I knew that when we would visit Patagonia I had to see Torres del Paine National Park in Chile. Ever since I had seen pictures of the Torres del Paine lagoon, this place was high on my must-visit list! Torres del Paine is mostly known for its extensive treks, with people spending up to a week in the park, trekking everyday and staying in tents. Being an unexperienced hiker, that seemed a bit over-ambitious and trekking with a tent on my back didn’t seem very desirable either. I therefore did some research about how we could do day treks in Torres del Paine and get to see the most of the park in a short amount of time. We spent two full days in the park and were in awe of the amazing beauty of this place!

Spoiler alert: I made it to the viewpoint!

Practical information

We stayed in the nearby town Puerto Natales for three nights (€ 35 per night for a private room, breakfast and shared bathroom). We decided to go low-budget, because we wanted to spend as much time as possible in Torres del Paine and very little in our room. Puerto Natales is a bit of a scruffy and dated town and our hostel was exactly that. The exteriors of the buildings in Puerto Natales are in need of maintenance and our hostel could also use a renovation on the inside. We were a bit shocked when we entered our hostel, but it was clean, warm and safe, so what more can you expect when you don’t want to spend a lot?

Even though Puerto Natales looks atmospheric from afar, it definitely isn’t when you walk through it. Puerto Natales and Torres del Paine are on the expensive side. A simple meal with two drinks easily costs € 40, which is pricy compared to other places we visited in South-America. Our favorite restaurant was Mesita Grande, which we frequented during our stay in Puerto Natales. The pastas especially were a real treat 🙂 We visited Puerto Natales in peak season and were surprised by how full the restaurants and hotels were, trekking seems to be big business over here! The trekking season only lasts for a half year, so the hotels and restaurants seem to have to make a full-year income in only half the time.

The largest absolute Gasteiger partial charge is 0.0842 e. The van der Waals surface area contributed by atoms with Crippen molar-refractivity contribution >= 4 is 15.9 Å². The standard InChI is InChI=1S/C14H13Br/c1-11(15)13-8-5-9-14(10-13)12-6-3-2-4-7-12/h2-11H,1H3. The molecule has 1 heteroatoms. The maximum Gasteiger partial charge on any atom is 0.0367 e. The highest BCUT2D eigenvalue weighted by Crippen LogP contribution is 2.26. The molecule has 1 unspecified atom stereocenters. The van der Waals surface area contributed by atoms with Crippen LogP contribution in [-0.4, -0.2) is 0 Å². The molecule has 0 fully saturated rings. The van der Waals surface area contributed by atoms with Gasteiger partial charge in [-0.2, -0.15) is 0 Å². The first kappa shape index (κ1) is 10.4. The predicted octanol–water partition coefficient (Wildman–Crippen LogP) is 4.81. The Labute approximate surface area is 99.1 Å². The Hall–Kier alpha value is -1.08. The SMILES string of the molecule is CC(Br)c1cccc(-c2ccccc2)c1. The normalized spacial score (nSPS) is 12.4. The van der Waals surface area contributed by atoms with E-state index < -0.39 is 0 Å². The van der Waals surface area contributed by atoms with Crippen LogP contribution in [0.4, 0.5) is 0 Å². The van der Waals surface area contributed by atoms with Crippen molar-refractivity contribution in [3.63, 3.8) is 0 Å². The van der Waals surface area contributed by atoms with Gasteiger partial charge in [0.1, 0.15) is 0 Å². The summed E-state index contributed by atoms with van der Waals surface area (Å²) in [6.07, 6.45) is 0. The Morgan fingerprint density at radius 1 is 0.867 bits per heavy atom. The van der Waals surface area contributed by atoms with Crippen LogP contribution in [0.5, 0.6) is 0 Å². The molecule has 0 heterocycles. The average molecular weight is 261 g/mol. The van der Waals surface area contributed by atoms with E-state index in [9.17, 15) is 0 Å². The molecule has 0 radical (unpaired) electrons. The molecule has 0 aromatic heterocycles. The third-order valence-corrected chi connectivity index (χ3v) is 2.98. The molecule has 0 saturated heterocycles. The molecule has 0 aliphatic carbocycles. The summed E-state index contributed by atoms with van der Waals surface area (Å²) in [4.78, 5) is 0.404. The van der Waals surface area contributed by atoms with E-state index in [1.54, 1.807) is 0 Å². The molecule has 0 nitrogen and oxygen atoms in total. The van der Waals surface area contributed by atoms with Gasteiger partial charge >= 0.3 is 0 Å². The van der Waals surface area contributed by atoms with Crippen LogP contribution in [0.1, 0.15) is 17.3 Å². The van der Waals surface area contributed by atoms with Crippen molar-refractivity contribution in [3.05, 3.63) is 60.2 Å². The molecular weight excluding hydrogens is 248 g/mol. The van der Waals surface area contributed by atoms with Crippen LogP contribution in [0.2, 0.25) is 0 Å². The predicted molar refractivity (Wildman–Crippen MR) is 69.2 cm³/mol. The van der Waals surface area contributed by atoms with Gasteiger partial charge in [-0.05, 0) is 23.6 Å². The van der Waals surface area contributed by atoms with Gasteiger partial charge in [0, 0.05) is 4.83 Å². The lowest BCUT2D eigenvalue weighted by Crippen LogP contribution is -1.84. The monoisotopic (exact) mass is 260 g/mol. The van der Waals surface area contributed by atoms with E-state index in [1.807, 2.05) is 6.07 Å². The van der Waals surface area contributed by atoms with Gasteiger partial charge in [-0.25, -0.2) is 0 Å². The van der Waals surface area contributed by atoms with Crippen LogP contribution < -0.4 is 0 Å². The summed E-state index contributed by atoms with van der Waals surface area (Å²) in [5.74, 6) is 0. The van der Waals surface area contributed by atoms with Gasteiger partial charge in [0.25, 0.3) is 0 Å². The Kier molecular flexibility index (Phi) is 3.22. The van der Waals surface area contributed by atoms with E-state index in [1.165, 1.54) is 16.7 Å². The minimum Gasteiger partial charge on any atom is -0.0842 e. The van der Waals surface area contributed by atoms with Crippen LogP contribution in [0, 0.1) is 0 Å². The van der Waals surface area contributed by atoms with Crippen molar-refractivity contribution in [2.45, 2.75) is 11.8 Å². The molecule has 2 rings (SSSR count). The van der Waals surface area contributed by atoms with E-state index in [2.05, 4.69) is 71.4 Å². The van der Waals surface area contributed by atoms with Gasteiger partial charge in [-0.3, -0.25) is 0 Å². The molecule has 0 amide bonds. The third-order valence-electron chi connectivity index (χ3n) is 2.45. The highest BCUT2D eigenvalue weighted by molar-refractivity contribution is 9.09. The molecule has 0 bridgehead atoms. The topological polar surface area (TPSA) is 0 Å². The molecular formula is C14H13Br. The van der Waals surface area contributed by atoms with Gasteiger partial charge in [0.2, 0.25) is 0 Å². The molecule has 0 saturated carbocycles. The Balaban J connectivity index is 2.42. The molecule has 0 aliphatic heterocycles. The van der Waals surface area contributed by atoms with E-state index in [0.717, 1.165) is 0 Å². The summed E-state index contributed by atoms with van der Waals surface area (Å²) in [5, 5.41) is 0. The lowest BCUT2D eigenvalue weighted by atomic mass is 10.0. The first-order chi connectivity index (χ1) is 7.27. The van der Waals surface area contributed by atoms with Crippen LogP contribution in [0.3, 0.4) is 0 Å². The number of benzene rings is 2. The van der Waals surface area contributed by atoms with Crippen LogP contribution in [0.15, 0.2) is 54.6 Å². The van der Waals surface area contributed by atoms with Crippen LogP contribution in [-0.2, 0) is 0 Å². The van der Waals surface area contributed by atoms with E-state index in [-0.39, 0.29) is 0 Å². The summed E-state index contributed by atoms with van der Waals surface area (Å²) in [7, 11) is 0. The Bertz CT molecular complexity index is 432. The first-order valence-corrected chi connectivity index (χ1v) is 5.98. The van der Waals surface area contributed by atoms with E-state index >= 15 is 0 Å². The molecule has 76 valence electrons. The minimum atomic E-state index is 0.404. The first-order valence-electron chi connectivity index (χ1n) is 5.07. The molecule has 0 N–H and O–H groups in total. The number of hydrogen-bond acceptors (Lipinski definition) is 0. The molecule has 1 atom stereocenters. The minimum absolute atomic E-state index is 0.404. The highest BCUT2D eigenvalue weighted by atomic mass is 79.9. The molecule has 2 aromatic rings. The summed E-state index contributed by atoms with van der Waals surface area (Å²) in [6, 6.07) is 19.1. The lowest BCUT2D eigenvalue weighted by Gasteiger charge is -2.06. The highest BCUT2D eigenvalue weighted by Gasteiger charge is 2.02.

The pisco sours at Mesita Grande were really good 🙂

We hired a car to make the most of our days, we had to rent the car for three days to be able to go to Torres del Paine for two full days. We rented the car with Magallanes Rent a Car as this was the only company where we could easily bring back our car late on a Sunday night. This definitely was the most expensive car I have ever hired for € 180 for three days. Luckily we had no incidents whatsoever and we had a good experience with this rental company. We payed € 40 for gas, for two days of sightseeing and driving through the park. I think we drove around 500 kms, as it is quite a ride to Torres del Paine. Expect to drive at least 1,5 hours before you can start a hike, which makes hiking in Torres del Paine less comfortable than hiking in El Chalten, where the hikes start right in the city center.

We paid about € 25 entrance fee for Torres del Paine per person. With your ticket you can enter the park for three days, you don’t have to pay extra for your car. We bought our tickets at the bus station of Puerto Natales, where you can use a credit card and you don’t have to stand in line. We noticed long queues for people buying their entrance tickets in the park, so we would not recommend doing that (it just decreases your hiking time). There are some restaurants and shops in Torres del Paine and for most of them you need cash. We experienced some problems taking out cash in Puerto Natales, so we would also recommend bringing Chilean pesos or dollars.

Hiking to the Torres del Paine base